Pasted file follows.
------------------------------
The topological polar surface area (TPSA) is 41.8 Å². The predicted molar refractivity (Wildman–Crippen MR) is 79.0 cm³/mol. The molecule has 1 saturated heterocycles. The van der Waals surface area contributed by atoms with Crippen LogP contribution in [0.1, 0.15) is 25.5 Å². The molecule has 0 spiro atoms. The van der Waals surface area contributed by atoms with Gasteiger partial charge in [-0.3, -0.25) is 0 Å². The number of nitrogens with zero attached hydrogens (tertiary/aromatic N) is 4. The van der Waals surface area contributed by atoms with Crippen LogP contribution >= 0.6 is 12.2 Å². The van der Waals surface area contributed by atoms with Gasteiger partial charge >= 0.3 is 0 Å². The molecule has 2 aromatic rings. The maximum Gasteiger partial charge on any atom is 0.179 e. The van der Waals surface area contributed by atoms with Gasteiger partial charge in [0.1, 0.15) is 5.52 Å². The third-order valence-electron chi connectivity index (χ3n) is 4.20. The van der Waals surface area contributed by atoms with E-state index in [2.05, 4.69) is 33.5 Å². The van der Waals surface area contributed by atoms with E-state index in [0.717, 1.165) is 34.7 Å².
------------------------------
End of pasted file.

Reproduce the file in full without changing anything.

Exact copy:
The topological polar surface area (TPSA) is 41.8 Å². The predicted molar refractivity (Wildman–Crippen MR) is 79.0 cm³/mol. The molecule has 1 saturated heterocycles. The van der Waals surface area contributed by atoms with Crippen LogP contribution in [0.1, 0.15) is 25.5 Å². The molecule has 0 spiro atoms. The van der Waals surface area contributed by atoms with Gasteiger partial charge in [-0.3, -0.25) is 0 Å². The number of nitrogens with zero attached hydrogens (tertiary/aromatic N) is 4. The van der Waals surface area contributed by atoms with Crippen LogP contribution >= 0.6 is 12.2 Å². The van der Waals surface area contributed by atoms with Gasteiger partial charge >= 0.3 is 0 Å². The molecule has 2 aromatic rings. The maximum Gasteiger partial charge on any atom is 0.179 e. The van der Waals surface area contributed by atoms with Gasteiger partial charge in [0.1, 0.15) is 5.52 Å². The third-order valence-electron chi connectivity index (χ3n) is 4.20. The van der Waals surface area contributed by atoms with E-state index in [2.05, 4.69) is 33.5 Å². The van der Waals surface area contributed by atoms with E-state index in [0.717, 1.165) is 34.7 Å².